- Middle East/North Africa
Under the pretext of 'meat security,' the Egyptian Ministry of Agriculture and Land Reclamation recently approved a project by the Social Fund for Development (SFD) and the Principal Bank for Development and Agricultural Credit (PBDAC), worth LE450 million.
This so-called “veal project” aims to improve livestock rearing in Egypt’s governorates to reach self-sufficiency in meat — a necessity given the rising prices of red meat in international markets. The project provides micro-credit loans to small farmers for raising livestock at a small interest rate of 4 percent.
The agreement on this project came as a bad surprise for small farmers who have completely lost trust in the Principle Bank for Development and Agricultural Credit, which they refer to as the Bank. There are several reasons for this mistrust.
Many farmers I met during my fieldwork in Fayoum Governorate are currently in huge amounts of debt. It is estimated that around 120,000 small farmers are struggling to repay their debts to the bank. Farmers are indebted to the bank because of the agricultural loans they applied for in Mubarak’s days, and specifically under Kamal al-Ganzouri’s cabinet, in the 1990s.
Hassan, a small farmer from Fayoum, told me that he first applied to an agricultural credit loan at 5.5 percent interest, and then he couldn’t pay. His debt accumulated to exceed the amount set for agricultural loans. Thus, the bank officer restructured his debt by transferring what he owed to an investment credit loan at 17 percent interest rate.
“Now I don't know what to do,” Hassan told me. I’m thinking of selling a piece of land to pay my debts, he added.
Hagg Sayed, also from Fayoum, said that “at the bank, you never know what is happening with the paperwork. The officers hide your file so you end up with huge debts without even realizing.”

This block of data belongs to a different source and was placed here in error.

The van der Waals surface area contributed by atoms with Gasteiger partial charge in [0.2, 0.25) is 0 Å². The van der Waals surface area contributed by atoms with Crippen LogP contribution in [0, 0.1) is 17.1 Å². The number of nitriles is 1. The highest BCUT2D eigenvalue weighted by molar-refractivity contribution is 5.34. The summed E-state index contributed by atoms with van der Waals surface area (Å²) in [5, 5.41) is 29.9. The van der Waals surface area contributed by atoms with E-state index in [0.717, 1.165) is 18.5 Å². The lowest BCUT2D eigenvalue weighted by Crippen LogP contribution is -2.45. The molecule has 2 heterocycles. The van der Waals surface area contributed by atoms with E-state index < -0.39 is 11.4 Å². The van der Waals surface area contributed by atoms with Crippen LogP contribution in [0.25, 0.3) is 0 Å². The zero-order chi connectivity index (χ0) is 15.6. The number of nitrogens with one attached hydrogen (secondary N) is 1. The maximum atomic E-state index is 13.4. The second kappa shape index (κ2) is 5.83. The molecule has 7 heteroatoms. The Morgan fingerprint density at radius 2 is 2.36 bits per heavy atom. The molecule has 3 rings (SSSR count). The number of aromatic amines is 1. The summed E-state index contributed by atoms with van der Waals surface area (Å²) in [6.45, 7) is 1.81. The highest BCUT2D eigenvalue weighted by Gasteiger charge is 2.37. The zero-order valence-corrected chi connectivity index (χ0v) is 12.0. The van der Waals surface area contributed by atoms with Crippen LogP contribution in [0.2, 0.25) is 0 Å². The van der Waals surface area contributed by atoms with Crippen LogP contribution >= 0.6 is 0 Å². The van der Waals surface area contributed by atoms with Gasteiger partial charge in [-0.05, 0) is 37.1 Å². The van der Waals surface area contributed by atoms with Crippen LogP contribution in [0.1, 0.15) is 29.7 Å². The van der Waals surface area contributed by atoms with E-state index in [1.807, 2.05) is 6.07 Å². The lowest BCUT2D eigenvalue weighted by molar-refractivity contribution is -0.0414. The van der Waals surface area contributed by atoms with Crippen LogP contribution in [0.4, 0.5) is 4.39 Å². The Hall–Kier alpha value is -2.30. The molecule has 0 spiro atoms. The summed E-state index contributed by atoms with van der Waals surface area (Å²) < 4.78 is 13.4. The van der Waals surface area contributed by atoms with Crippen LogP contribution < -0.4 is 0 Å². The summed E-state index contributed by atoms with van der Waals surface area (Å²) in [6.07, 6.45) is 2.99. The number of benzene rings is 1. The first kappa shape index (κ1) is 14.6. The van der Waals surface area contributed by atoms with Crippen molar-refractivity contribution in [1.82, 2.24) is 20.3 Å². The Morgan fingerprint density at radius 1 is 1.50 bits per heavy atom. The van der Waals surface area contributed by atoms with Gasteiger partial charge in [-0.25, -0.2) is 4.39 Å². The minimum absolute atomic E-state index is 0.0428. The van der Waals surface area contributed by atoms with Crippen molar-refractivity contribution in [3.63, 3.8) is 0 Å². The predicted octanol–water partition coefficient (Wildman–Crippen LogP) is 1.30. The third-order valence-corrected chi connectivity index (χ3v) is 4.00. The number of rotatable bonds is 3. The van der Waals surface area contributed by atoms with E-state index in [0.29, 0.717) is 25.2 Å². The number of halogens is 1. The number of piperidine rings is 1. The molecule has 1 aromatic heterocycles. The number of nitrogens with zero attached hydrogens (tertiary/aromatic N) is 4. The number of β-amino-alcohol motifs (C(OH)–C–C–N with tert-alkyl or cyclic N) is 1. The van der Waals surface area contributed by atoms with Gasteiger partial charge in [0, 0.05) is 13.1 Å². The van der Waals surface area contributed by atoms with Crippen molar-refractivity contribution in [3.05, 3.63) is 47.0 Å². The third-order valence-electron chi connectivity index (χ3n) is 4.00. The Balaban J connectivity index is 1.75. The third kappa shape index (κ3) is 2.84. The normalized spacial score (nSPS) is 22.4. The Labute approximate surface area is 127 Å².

A recent workshop was organized by the Egyptian Center for Economic and Social Rights on the contributions of small farmers and workers to the upcoming drafting of the constitution. During the workshop, farmers agreed that one of the articles they want to include in the constitution is the exemption of farmers from their debts to the bank. Small farmers highlighted that the recent exemption of interests approved in the first governmental meeting led by Ganzouri does not solve the problem. The reason for this is that debts currently stated in their bank files are not based on the original amounts they applied for, but on larger investment credits that bank officers have filed for them to restructure their debt.
It is worth noting that the government has previously and unsuccessfully implemented a credit program through a similar ‘veal project,’ in the early 1990s — during Ganzouri’s first cabinet — leading many rural families to be heavily indebted. Hagg Ali, one of the farmers in a village in Monufiya, told me that as a result of his inability to pay the bank’s interest through the veal project, 40 members of his family are now swamped with debt.
According to Ragaa’ Abdo, head of the Small Farmers Syndicate in Dekernes, Beheira Governorate, an additional reason for the mistrust between small farmers and the bank is the role it plays in inciting and accelerating the problem of fertilizers in the agricultural sector. It is worth noting that the bank produces 35 percent of the total domestic production of fertilizers in Egypt. However, the bank’s officers hide the fertilizers to sell them in the black market. As a result, fertilizers may seem scarce despite the fact that the domestic production is almost double that of consumption, as per a recent report drafted by the Land Center for Human Rights.
Now, the government needs to explain why it insists on repeating the same mistakes by implementing another veal project despite the failure of the same project in the 1990s. More importantly, why is it managing such credit programs through untrustworthy institutions like the Principal Bank for Development and Agricultural Credit, at least from the point of view of small farmers, who are its target clients?
Yasmine Moataz Ahmed is a PhD candidate specializing in social anthropology at Cambridge University.